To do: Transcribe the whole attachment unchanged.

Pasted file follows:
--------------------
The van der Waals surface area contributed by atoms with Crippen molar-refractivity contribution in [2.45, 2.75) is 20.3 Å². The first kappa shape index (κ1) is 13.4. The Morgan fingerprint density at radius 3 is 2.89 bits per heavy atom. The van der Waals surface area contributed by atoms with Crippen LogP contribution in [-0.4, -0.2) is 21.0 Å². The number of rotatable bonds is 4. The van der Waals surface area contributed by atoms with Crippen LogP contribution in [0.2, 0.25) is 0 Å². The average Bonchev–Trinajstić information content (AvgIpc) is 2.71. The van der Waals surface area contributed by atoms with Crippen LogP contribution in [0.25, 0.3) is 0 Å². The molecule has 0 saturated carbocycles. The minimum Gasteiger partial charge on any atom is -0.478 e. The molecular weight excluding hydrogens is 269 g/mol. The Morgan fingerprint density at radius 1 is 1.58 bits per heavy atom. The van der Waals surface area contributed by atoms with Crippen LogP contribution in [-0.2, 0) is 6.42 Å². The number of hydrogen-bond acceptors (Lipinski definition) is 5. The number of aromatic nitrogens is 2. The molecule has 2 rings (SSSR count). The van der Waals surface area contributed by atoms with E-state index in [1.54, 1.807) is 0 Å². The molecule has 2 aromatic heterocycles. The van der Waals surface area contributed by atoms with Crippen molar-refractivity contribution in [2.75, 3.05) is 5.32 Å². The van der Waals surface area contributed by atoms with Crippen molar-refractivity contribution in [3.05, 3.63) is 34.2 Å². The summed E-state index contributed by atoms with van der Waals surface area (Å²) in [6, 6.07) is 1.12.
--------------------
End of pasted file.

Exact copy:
The van der Waals surface area contributed by atoms with Crippen molar-refractivity contribution in [2.45, 2.75) is 20.3 Å². The first kappa shape index (κ1) is 13.4. The Morgan fingerprint density at radius 3 is 2.89 bits per heavy atom. The van der Waals surface area contributed by atoms with Crippen LogP contribution in [-0.4, -0.2) is 21.0 Å². The number of rotatable bonds is 4. The van der Waals surface area contributed by atoms with Crippen LogP contribution in [0.2, 0.25) is 0 Å². The average Bonchev–Trinajstić information content (AvgIpc) is 2.71. The van der Waals surface area contributed by atoms with Crippen LogP contribution in [0.25, 0.3) is 0 Å². The molecule has 0 saturated carbocycles. The minimum Gasteiger partial charge on any atom is -0.478 e. The molecular weight excluding hydrogens is 269 g/mol. The Morgan fingerprint density at radius 1 is 1.58 bits per heavy atom. The van der Waals surface area contributed by atoms with Crippen LogP contribution in [-0.2, 0) is 6.42 Å². The number of hydrogen-bond acceptors (Lipinski definition) is 5. The number of aromatic nitrogens is 2. The molecule has 2 rings (SSSR count). The van der Waals surface area contributed by atoms with E-state index in [1.54, 1.807) is 0 Å². The molecule has 2 aromatic heterocycles. The van der Waals surface area contributed by atoms with Crippen molar-refractivity contribution in [2.75, 3.05) is 5.32 Å². The van der Waals surface area contributed by atoms with Crippen molar-refractivity contribution in [3.05, 3.63) is 34.2 Å². The summed E-state index contributed by atoms with van der Waals surface area (Å²) in [6, 6.07) is 1.12.